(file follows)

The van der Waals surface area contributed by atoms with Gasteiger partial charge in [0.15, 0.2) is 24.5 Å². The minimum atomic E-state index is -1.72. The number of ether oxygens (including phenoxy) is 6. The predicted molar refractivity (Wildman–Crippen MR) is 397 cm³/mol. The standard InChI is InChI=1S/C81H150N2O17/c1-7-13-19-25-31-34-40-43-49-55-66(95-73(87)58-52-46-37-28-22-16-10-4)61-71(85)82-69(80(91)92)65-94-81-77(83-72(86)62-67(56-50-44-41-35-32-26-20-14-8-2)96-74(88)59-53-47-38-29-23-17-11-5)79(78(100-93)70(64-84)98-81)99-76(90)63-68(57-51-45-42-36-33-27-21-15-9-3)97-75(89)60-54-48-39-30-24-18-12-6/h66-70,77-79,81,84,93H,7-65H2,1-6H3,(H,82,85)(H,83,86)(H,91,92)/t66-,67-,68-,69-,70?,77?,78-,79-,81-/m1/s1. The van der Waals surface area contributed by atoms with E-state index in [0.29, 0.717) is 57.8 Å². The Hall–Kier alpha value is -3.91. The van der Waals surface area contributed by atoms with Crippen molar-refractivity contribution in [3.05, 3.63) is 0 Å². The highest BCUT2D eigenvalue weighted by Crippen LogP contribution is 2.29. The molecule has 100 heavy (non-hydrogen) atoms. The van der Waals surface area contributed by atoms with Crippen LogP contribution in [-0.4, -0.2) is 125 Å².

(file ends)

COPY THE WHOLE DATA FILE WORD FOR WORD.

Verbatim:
The van der Waals surface area contributed by atoms with Gasteiger partial charge in [0.15, 0.2) is 24.5 Å². The minimum atomic E-state index is -1.72. The number of ether oxygens (including phenoxy) is 6. The predicted molar refractivity (Wildman–Crippen MR) is 397 cm³/mol. The standard InChI is InChI=1S/C81H150N2O17/c1-7-13-19-25-31-34-40-43-49-55-66(95-73(87)58-52-46-37-28-22-16-10-4)61-71(85)82-69(80(91)92)65-94-81-77(83-72(86)62-67(56-50-44-41-35-32-26-20-14-8-2)96-74(88)59-53-47-38-29-23-17-11-5)79(78(100-93)70(64-84)98-81)99-76(90)63-68(57-51-45-42-36-33-27-21-15-9-3)97-75(89)60-54-48-39-30-24-18-12-6/h66-70,77-79,81,84,93H,7-65H2,1-6H3,(H,82,85)(H,83,86)(H,91,92)/t66-,67-,68-,69-,70?,77?,78-,79-,81-/m1/s1. The van der Waals surface area contributed by atoms with E-state index in [0.29, 0.717) is 57.8 Å². The Hall–Kier alpha value is -3.91. The van der Waals surface area contributed by atoms with Crippen molar-refractivity contribution in [3.05, 3.63) is 0 Å². The highest BCUT2D eigenvalue weighted by Crippen LogP contribution is 2.29. The molecule has 100 heavy (non-hydrogen) atoms. The van der Waals surface area contributed by atoms with Crippen LogP contribution in [-0.4, -0.2) is 125 Å².